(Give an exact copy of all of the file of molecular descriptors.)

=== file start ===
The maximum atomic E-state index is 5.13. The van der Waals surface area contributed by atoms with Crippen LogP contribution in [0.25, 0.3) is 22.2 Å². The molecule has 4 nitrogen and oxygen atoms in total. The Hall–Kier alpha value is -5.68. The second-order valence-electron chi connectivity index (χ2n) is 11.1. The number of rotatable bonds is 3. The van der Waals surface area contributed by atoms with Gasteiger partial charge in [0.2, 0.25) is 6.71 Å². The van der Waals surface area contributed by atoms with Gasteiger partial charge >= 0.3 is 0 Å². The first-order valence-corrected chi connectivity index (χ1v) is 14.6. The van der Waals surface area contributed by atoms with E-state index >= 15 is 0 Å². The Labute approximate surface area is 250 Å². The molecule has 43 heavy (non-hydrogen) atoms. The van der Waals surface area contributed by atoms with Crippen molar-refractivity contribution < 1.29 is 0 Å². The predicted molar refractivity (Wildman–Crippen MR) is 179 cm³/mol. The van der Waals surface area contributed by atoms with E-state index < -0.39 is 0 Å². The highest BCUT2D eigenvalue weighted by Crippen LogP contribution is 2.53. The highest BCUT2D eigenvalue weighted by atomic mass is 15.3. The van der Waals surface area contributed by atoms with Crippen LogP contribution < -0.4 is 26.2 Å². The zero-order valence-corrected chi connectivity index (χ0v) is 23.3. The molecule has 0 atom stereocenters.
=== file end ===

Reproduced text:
The maximum atomic E-state index is 5.13. The van der Waals surface area contributed by atoms with Crippen LogP contribution in [0.25, 0.3) is 22.2 Å². The molecule has 4 nitrogen and oxygen atoms in total. The Hall–Kier alpha value is -5.68. The second-order valence-electron chi connectivity index (χ2n) is 11.1. The number of rotatable bonds is 3. The van der Waals surface area contributed by atoms with Gasteiger partial charge in [0.2, 0.25) is 6.71 Å². The van der Waals surface area contributed by atoms with Gasteiger partial charge >= 0.3 is 0 Å². The first-order valence-corrected chi connectivity index (χ1v) is 14.6. The van der Waals surface area contributed by atoms with E-state index >= 15 is 0 Å². The Labute approximate surface area is 250 Å². The molecule has 43 heavy (non-hydrogen) atoms. The van der Waals surface area contributed by atoms with Crippen molar-refractivity contribution < 1.29 is 0 Å². The predicted molar refractivity (Wildman–Crippen MR) is 179 cm³/mol. The van der Waals surface area contributed by atoms with E-state index < -0.39 is 0 Å². The highest BCUT2D eigenvalue weighted by Crippen LogP contribution is 2.53. The highest BCUT2D eigenvalue weighted by atomic mass is 15.3. The van der Waals surface area contributed by atoms with Crippen LogP contribution < -0.4 is 26.2 Å². The zero-order valence-corrected chi connectivity index (χ0v) is 23.3. The molecule has 0 atom stereocenters.